Small-Molecule Anti-HIV-1 Agents Based on HIV-1 Capsid Proteins

Biomolecules. 2021 Feb 3;11(2):208. doi: 10.3390/biom11020208.


The capsid of human immunodeficiency virus type 1 (HIV-1) is a shell that encloses viral RNA and is highly conserved among many strains of the virus. It forms a conical structure by assembling oligomers of capsid (CA) proteins. CA dysfunction is expected to be an important target of suppression of HIV-1 replication, and it is important to understand a new mechanism that could lead to the CA dysfunction. A drug targeting CA however, has not been developed to date. Hydrophobic interactions between two CA molecules via Trp184/Met185 in CA were recently reported to be important for stabilization of the multimeric structure of CA. In the present study, a small molecule designed by in silico screening as a dipeptide mimic of Trp184 and Met185 in the interaction site, was synthesized and its significant anti-HIV-1 activity was confirmed. Structure activity relationship (SAR) studies of its derivatives were performed and provided results that are expected to be useful in the future design and development of novel anti-HIV agents targeting CA.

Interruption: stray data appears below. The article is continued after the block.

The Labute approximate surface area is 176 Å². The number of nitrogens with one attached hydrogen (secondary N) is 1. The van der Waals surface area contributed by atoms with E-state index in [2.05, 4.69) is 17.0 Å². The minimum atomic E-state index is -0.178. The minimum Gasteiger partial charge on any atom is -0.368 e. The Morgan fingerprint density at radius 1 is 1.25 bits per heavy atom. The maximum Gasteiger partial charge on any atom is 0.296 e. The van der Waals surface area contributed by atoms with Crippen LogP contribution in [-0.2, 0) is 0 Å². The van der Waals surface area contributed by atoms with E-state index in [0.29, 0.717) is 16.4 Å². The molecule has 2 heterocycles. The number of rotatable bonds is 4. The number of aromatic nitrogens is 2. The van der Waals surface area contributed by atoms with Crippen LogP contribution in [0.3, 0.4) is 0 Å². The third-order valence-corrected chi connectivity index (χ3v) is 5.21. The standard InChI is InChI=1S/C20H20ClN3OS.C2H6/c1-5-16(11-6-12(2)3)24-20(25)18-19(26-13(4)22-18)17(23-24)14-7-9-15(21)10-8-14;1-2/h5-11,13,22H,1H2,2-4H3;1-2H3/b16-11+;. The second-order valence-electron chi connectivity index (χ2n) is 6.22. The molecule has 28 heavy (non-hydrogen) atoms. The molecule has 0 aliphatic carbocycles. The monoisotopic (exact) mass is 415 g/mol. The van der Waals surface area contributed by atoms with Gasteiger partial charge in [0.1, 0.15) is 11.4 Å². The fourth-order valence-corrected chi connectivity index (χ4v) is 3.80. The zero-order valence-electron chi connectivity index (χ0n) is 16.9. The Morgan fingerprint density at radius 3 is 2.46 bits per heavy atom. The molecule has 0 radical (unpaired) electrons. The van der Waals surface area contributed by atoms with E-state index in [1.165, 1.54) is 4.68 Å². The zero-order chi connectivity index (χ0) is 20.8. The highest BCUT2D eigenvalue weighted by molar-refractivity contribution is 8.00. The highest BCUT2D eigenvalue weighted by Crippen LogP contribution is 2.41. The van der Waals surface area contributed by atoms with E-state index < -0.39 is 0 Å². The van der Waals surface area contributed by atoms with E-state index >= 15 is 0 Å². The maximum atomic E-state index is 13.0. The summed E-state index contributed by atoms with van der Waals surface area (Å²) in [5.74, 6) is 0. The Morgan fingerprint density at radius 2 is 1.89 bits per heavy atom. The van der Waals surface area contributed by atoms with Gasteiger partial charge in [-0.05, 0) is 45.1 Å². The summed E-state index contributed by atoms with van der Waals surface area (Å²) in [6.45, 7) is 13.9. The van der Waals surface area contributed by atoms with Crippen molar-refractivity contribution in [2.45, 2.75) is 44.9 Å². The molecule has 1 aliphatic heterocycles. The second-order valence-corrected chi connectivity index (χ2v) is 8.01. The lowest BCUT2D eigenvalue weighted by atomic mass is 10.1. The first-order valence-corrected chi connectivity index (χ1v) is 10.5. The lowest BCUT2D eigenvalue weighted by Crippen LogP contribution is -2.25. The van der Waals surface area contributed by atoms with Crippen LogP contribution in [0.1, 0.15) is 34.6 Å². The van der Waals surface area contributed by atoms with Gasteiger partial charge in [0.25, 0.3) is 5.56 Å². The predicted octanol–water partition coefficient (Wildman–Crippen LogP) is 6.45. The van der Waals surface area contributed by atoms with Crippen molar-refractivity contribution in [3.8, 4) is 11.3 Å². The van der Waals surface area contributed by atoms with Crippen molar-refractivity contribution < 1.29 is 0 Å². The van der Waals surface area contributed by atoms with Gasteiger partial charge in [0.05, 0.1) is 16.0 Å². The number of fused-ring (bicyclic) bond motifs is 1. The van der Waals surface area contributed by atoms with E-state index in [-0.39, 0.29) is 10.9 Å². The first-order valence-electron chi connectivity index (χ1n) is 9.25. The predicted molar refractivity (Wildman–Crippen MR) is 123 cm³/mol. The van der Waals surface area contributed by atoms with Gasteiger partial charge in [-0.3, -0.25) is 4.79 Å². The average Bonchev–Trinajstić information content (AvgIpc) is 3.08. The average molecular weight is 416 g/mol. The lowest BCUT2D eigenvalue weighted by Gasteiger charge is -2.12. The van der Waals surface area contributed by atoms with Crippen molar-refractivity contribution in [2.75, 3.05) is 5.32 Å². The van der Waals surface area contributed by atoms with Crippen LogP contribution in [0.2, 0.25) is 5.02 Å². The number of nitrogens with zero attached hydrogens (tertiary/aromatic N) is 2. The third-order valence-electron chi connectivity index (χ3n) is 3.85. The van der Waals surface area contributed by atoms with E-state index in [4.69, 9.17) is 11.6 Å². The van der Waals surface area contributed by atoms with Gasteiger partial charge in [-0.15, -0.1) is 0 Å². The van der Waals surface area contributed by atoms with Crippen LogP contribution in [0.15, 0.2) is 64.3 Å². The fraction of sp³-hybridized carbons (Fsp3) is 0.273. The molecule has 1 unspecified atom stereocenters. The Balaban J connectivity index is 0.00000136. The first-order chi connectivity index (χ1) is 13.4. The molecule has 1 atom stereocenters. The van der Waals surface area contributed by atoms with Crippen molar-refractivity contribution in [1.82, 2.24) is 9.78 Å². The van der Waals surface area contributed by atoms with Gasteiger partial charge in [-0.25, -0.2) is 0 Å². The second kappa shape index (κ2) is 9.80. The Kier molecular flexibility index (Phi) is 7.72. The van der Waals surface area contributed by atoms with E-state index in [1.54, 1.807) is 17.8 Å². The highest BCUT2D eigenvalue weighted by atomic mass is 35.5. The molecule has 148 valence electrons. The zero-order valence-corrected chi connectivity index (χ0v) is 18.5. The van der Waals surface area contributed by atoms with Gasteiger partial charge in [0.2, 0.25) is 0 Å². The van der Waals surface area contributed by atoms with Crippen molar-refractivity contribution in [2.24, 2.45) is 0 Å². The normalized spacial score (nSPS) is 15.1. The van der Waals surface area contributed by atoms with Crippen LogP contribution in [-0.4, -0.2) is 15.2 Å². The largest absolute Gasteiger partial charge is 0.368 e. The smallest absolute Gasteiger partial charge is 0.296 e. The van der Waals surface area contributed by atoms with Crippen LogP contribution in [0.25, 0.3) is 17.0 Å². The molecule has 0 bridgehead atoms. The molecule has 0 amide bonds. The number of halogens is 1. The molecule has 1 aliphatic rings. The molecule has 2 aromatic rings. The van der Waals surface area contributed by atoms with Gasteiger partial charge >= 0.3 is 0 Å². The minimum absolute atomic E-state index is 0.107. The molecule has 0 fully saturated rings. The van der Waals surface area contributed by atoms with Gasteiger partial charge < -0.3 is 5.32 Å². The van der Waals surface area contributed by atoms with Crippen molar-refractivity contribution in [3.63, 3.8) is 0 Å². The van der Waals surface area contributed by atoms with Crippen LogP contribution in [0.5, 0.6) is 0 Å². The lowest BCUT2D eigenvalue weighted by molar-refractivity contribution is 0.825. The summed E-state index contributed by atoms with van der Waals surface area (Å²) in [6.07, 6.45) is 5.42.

Keywords: anti-HIV; capsid; dipeptide mimic; in silico screening.

Publication types

  • Research Support, Non-U.S. Gov't

MeSH terms

  • Anti-HIV Agents / chemical synthesis
  • Anti-HIV Agents / pharmacology*
  • Binding Sites
  • Capsid / chemistry
  • Capsid Proteins / chemistry*
  • Chemistry, Pharmaceutical
  • Chromatography, High Pressure Liquid
  • Computer Simulation
  • Dimerization
  • Drug Design
  • HEK293 Cells
  • HIV-1 / metabolism*
  • Humans
  • Hydrophobic and Hydrophilic Interactions
  • Peptides / chemistry
  • Permeability
  • Stereoisomerism
  • Structure-Activity Relationship
  • Virus Replication / drug effects


  • Anti-HIV Agents
  • Capsid Proteins
  • Peptides